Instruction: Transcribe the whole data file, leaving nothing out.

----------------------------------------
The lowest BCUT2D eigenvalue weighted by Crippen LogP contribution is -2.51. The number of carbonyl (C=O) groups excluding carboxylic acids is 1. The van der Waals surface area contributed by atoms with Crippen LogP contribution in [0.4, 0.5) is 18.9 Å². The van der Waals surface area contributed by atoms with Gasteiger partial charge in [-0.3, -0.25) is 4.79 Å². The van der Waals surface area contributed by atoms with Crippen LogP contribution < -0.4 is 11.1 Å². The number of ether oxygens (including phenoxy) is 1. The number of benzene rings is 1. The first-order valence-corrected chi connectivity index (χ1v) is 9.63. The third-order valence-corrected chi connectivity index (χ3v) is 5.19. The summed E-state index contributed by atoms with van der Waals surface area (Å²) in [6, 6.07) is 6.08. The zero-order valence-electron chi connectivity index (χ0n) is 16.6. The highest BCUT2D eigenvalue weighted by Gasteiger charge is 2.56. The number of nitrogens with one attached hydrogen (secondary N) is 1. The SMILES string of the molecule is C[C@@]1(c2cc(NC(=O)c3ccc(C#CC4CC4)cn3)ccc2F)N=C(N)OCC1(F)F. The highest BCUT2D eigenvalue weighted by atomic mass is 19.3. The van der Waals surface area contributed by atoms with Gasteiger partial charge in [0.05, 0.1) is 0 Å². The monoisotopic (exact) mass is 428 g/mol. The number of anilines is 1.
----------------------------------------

The lowest BCUT2D eigenvalue weighted by Crippen LogP contribution is -2.51. The number of carbonyl (C=O) groups excluding carboxylic acids is 1. The van der Waals surface area contributed by atoms with Crippen LogP contribution in [0.4, 0.5) is 18.9 Å². The van der Waals surface area contributed by atoms with Gasteiger partial charge in [-0.3, -0.25) is 4.79 Å². The van der Waals surface area contributed by atoms with Crippen LogP contribution < -0.4 is 11.1 Å². The number of ether oxygens (including phenoxy) is 1. The number of benzene rings is 1. The first-order valence-corrected chi connectivity index (χ1v) is 9.63. The third-order valence-corrected chi connectivity index (χ3v) is 5.19. The summed E-state index contributed by atoms with van der Waals surface area (Å²) in [6, 6.07) is 6.08. The zero-order valence-electron chi connectivity index (χ0n) is 16.6. The highest BCUT2D eigenvalue weighted by Gasteiger charge is 2.56. The number of nitrogens with one attached hydrogen (secondary N) is 1. The SMILES string of the molecule is C[C@@]1(c2cc(NC(=O)c3ccc(C#CC4CC4)cn3)ccc2F)N=C(N)OCC1(F)F. The highest BCUT2D eigenvalue weighted by atomic mass is 19.3. The van der Waals surface area contributed by atoms with Gasteiger partial charge in [0.05, 0.1) is 0 Å². The monoisotopic (exact) mass is 428 g/mol. The number of anilines is 1.